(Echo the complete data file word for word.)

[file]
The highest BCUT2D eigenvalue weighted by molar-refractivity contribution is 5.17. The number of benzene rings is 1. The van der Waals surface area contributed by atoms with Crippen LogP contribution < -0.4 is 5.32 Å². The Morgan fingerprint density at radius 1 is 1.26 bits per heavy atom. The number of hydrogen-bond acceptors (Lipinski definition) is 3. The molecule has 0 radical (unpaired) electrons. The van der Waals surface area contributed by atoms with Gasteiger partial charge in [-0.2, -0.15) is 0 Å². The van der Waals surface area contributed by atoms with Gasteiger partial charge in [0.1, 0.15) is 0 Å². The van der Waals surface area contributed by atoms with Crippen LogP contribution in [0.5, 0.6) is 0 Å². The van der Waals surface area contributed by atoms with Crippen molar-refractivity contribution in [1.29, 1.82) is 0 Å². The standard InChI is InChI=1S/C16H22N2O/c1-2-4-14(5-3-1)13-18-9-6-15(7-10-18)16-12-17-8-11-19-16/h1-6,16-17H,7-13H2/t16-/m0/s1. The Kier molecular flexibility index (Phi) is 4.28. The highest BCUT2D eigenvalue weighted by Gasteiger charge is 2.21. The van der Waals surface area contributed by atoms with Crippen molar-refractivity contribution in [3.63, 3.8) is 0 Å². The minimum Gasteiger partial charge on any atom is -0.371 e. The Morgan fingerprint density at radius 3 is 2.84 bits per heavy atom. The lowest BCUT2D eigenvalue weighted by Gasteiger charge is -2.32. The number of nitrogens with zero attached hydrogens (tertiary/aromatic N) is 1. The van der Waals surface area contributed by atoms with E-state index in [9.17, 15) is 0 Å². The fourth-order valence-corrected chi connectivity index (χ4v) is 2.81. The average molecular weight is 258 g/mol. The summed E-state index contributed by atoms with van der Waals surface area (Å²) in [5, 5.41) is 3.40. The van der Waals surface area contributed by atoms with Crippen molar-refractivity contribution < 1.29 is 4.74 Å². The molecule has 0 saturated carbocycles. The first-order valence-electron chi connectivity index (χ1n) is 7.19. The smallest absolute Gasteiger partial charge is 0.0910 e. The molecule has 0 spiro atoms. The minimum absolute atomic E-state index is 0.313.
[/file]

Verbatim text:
The highest BCUT2D eigenvalue weighted by molar-refractivity contribution is 5.17. The number of benzene rings is 1. The van der Waals surface area contributed by atoms with Crippen LogP contribution < -0.4 is 5.32 Å². The Morgan fingerprint density at radius 1 is 1.26 bits per heavy atom. The number of hydrogen-bond acceptors (Lipinski definition) is 3. The molecule has 0 radical (unpaired) electrons. The van der Waals surface area contributed by atoms with Gasteiger partial charge in [-0.2, -0.15) is 0 Å². The van der Waals surface area contributed by atoms with Gasteiger partial charge in [0.1, 0.15) is 0 Å². The van der Waals surface area contributed by atoms with Crippen LogP contribution in [0.5, 0.6) is 0 Å². The van der Waals surface area contributed by atoms with Crippen molar-refractivity contribution in [1.29, 1.82) is 0 Å². The standard InChI is InChI=1S/C16H22N2O/c1-2-4-14(5-3-1)13-18-9-6-15(7-10-18)16-12-17-8-11-19-16/h1-6,16-17H,7-13H2/t16-/m0/s1. The Kier molecular flexibility index (Phi) is 4.28. The highest BCUT2D eigenvalue weighted by Gasteiger charge is 2.21. The van der Waals surface area contributed by atoms with Crippen molar-refractivity contribution in [3.63, 3.8) is 0 Å². The minimum Gasteiger partial charge on any atom is -0.371 e. The Morgan fingerprint density at radius 3 is 2.84 bits per heavy atom. The lowest BCUT2D eigenvalue weighted by Gasteiger charge is -2.32. The number of nitrogens with zero attached hydrogens (tertiary/aromatic N) is 1. The van der Waals surface area contributed by atoms with E-state index in [9.17, 15) is 0 Å². The fourth-order valence-corrected chi connectivity index (χ4v) is 2.81. The average molecular weight is 258 g/mol. The summed E-state index contributed by atoms with van der Waals surface area (Å²) in [5, 5.41) is 3.40. The van der Waals surface area contributed by atoms with Crippen molar-refractivity contribution < 1.29 is 4.74 Å². The molecule has 0 saturated carbocycles. The first-order valence-electron chi connectivity index (χ1n) is 7.19. The smallest absolute Gasteiger partial charge is 0.0910 e. The molecule has 0 spiro atoms. The minimum absolute atomic E-state index is 0.313.